GM recalls EVs on risk of combustion
GM is recalling almost 70,000 Chevrolet Bolt EVs following reports of five of them catching fire.
The AP’s Tom Krisher reported:
General Motors is recalling nearly 69,000 Chevrolet Bolt electric cars worldwide because the batteries have caught fire in five of them.
The company said Friday that it doesn’t know yet what’s causing the fires, but engineers are working to figure it out. Two people have suffered smoke inhalation due to the fires and a house was set ablaze.
U.S. safety regulators said the cars should be parked outdoors until the recall repairs have been made.
CNBC’s Michael Wayland wrote:
GM has confirmed five instances of fires that “could be related to the high voltage batteries” in the vehicles, according to Jesse Ortega, executive chief engineer for the Chevrolet Bolt EV.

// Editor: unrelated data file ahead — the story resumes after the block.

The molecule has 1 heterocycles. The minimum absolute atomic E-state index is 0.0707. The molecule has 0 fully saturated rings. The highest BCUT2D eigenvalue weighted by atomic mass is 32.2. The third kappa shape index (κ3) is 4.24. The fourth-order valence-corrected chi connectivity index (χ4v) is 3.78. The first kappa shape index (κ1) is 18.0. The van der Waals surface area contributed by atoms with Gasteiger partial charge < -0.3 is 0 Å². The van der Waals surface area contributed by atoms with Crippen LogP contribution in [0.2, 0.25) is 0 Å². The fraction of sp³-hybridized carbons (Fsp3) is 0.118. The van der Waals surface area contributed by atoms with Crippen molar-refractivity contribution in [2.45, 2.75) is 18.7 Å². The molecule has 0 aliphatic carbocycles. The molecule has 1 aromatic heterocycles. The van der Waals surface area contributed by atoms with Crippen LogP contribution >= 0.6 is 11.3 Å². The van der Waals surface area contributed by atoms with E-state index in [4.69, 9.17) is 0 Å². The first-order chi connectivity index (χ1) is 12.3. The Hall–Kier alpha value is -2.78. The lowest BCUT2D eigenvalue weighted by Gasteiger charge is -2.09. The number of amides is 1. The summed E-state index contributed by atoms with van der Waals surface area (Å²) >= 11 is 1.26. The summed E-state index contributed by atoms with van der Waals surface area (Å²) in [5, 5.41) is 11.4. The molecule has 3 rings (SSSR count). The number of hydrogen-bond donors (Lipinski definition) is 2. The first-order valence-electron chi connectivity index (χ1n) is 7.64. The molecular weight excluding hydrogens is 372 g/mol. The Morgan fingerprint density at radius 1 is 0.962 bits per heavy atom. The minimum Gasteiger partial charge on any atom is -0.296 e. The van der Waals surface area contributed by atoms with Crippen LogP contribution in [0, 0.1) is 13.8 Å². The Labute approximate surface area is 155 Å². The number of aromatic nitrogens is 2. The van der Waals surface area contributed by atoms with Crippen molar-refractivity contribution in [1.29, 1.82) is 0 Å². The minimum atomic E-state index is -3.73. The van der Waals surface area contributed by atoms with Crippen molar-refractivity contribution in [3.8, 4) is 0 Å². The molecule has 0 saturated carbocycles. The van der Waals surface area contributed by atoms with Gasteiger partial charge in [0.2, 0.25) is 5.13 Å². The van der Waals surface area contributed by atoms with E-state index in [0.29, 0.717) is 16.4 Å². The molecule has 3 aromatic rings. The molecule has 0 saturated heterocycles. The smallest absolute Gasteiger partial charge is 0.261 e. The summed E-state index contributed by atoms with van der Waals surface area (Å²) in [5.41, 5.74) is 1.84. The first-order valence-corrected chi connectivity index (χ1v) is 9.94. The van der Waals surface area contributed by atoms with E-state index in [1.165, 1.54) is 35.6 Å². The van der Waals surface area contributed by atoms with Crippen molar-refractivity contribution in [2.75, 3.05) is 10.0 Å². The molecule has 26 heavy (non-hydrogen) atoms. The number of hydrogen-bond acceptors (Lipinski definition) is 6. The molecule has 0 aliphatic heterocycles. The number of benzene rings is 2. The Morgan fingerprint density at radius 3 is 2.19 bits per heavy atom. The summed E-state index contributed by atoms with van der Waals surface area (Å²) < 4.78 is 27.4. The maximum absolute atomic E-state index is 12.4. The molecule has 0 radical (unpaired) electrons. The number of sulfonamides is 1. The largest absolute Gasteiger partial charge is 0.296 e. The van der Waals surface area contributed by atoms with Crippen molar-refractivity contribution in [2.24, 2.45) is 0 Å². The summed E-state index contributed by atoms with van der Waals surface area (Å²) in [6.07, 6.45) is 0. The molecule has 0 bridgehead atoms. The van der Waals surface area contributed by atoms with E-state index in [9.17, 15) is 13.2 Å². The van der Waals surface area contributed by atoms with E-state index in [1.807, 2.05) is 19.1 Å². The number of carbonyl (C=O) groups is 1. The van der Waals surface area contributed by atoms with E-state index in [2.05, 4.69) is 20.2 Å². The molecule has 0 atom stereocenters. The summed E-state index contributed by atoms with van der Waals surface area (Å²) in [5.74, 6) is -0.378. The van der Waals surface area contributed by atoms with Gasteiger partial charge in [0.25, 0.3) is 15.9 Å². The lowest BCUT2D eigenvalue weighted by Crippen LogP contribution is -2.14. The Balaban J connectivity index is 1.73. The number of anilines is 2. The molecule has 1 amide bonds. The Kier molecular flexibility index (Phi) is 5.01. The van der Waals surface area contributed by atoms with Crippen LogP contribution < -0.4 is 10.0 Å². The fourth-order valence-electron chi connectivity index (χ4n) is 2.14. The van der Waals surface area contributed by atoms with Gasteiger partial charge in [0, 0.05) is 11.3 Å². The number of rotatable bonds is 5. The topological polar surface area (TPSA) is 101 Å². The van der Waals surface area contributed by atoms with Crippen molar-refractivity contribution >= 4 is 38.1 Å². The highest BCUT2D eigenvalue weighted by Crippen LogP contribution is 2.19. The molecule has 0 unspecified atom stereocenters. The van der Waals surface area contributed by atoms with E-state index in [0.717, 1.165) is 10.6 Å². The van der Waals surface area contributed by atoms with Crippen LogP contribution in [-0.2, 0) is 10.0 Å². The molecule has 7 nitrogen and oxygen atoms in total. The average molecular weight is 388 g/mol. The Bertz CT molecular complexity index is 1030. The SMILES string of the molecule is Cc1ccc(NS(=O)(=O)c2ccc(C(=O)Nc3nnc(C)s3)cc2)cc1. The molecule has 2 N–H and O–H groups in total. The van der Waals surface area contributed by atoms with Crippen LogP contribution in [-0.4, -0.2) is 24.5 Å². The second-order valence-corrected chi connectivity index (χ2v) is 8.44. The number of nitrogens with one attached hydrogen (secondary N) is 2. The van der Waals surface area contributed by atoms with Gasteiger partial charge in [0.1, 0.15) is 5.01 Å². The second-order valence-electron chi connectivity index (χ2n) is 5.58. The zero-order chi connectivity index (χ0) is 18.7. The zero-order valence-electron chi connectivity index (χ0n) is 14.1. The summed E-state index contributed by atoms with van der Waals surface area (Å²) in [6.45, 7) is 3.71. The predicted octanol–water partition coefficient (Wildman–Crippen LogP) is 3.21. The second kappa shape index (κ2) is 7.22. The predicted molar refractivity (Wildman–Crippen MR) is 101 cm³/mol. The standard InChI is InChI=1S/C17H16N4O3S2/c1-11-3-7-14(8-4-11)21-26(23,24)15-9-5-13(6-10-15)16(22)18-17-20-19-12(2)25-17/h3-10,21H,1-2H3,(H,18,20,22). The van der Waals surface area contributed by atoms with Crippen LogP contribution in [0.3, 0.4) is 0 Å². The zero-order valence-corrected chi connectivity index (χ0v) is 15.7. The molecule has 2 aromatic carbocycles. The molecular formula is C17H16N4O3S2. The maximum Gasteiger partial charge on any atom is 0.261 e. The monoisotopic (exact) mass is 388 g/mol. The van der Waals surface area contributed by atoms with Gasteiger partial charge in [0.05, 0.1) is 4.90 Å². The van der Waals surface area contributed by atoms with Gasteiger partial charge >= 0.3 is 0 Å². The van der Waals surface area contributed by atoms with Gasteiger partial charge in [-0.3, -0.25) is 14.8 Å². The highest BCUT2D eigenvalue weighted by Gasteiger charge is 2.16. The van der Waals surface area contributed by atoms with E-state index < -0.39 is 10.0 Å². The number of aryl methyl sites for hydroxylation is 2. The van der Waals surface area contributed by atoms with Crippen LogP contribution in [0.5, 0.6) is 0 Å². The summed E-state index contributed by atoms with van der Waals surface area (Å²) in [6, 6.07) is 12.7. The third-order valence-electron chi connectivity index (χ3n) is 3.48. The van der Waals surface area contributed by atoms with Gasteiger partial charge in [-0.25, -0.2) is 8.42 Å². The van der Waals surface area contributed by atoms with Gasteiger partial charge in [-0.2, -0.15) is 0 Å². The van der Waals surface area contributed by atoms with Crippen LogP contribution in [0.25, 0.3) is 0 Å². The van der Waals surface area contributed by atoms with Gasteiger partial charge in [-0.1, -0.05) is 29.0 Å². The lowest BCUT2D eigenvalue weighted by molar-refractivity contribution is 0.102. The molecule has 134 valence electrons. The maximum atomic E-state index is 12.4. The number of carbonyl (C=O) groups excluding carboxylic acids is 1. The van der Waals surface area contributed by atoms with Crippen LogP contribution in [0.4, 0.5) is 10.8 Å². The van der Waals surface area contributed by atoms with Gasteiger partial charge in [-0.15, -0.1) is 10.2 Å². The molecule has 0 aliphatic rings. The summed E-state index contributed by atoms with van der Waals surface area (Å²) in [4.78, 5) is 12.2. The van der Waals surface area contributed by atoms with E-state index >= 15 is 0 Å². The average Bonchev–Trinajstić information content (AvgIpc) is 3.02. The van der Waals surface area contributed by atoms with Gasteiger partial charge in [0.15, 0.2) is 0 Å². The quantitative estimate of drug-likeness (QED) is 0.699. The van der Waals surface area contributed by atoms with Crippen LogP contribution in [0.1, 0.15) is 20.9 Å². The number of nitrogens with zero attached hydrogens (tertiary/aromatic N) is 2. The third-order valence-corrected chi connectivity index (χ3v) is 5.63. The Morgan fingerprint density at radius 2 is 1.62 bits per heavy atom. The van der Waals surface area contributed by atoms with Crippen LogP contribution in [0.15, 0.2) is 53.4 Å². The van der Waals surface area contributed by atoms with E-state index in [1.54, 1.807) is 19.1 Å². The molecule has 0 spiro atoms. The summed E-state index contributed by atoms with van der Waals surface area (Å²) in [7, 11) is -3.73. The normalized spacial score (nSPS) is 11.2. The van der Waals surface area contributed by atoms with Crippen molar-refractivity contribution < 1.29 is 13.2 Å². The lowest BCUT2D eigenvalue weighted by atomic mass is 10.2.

The National Highway Traffic Safety Administration in October opened an investigation into three reported fires involving Chevrolet Bolt EVs. The automaker is cooperating with the federal vehicle safety agency, Ortega said.
Kalea Hall from the Detroit News noted:
GM, which became aware of the incidents at the start of this summer, doesn’t believe the issue is present in all of the vehicles it’s recalling, but GM believes “it is prudent to limit the state of charge as a precaution as we continue our investigation,” Ortega said.
Until consumers get their charging limits adjusted at the dealership, Chevrolet is asking them to change their settings to use “hilltop reserve” for 2017 and 2018 Bolts. Consumers with 2019 Bolt EVs, should use the target charge-level option and set the maximum capacity to 90%.